Systematic Review/Meta-Analysis

Yavuzsen, T., Davis, M.P., Walsh, D., LeGrand, S., & Lagman, R. (2005). Systematic review of the treatment of cancer-associated anorexia and weight loss. Journal of Clinical Oncology, 23, 8500–8511.

doi: 10.1200/JCO.2005.01.8010
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Search Strategy:

Studies were included in the review if they reported on

  • Adult patients older than 18 years of age
  • Patients with nonhematologic malignancies
  • Patients with anorexia or symptoms of anorexia, such as lack of appetite, weight loss, poor performance status, and decreased quality of life.

Literature Evaluated:

The review involved only prospective, randomized controlled trials (RCTs; double- and single-blind or unblended and phase III trials). The quality of studies was assessed using the validated scale published by Jadad et al. (1996).

Sample Characteristics:

There were 55 studies reviewed that met the eligibility criteria.

Results:

Androgenic steroids
Androgenic steroids were studied in two studies involving 512 patients; no significant benefit was demonstrated.
 
Cannabinoids
Cannabinoids were studied in one RCT involving 469 patients; they did not confer an additional benefit.
 
Corticosteroids
Six studies investigated the use of corticosteroids in 647 patients. Some improvements in appetite were found; however, dosage and type of steroid varied such that optimal dose and duration of therapy could not be determined.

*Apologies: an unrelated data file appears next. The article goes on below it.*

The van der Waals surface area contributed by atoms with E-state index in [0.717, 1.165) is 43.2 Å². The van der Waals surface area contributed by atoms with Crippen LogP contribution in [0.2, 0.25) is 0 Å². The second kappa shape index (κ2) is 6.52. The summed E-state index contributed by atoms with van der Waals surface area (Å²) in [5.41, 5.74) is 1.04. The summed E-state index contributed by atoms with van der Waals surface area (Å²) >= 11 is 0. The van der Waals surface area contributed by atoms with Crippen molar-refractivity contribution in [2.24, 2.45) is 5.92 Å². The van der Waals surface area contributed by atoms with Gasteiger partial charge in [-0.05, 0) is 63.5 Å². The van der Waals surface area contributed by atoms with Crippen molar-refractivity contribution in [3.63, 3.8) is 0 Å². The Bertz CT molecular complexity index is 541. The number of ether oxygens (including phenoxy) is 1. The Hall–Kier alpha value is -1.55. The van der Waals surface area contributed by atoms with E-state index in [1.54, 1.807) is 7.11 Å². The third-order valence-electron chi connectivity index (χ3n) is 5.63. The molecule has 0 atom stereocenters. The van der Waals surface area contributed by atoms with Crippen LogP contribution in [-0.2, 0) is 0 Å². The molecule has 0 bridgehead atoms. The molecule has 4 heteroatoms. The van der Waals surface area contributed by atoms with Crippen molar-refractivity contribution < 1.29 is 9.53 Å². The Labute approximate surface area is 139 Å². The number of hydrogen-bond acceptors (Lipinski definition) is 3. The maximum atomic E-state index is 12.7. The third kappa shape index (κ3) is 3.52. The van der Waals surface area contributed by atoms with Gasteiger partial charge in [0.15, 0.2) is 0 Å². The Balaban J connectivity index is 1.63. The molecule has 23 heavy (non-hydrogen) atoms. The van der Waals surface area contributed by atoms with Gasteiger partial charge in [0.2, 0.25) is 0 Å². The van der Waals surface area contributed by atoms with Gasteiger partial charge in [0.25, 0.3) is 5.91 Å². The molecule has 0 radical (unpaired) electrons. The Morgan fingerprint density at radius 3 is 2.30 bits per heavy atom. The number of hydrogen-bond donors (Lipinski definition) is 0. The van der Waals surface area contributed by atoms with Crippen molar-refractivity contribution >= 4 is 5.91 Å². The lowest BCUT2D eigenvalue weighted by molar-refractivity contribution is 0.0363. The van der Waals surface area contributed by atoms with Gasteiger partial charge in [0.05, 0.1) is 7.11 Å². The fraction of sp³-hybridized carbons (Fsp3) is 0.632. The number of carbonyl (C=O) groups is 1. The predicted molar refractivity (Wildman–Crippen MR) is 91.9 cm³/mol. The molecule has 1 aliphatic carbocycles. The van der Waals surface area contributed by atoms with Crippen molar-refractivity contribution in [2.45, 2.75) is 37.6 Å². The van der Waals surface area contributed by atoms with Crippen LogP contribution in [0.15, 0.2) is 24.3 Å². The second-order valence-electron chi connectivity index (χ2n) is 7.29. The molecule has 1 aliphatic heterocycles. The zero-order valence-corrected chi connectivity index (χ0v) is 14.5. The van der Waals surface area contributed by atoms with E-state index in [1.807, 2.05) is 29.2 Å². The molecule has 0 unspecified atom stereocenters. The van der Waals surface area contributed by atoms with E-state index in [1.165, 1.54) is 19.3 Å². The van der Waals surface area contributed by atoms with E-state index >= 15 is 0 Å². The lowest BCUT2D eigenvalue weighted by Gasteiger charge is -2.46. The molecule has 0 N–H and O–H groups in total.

Cyproheptadine
Two studies investigated the use of cyproheptadine in 344 patients; these investigations had conflicting outcomes.
 
Eicosapentaenoic acid (EPA)
Three studies investigated the use of EPA in 689 patients; these reported conflicting results.
 
Erythropoietin (EPO)
EPO was investigated in two studies involving 417 patients. In one investigation, EPO was administered in combination with a COX-2 inhibitor with and without a specialized nutritional program. The intent-to-treat analysis was negative. No differences in food intake were noted.
 
Ghrelin
Ghrelin was investigated in one RCT involving seven patients; differences between groups were noted, but long-term safety data on the agent are not available.
 
Hydrazine sulfate
Five studies investigated the use of hydrazine sulfate in 796 patients. Multicenter RCTs in patients with lung and colon cancers did not demonstrate any benefit when compared to a placebo.
 
Interferon
Interferon was investigated in one study involving 57 patients; no differences were found.
 
Nonsteroidal anti-inflammatory drugs (NSAIDs)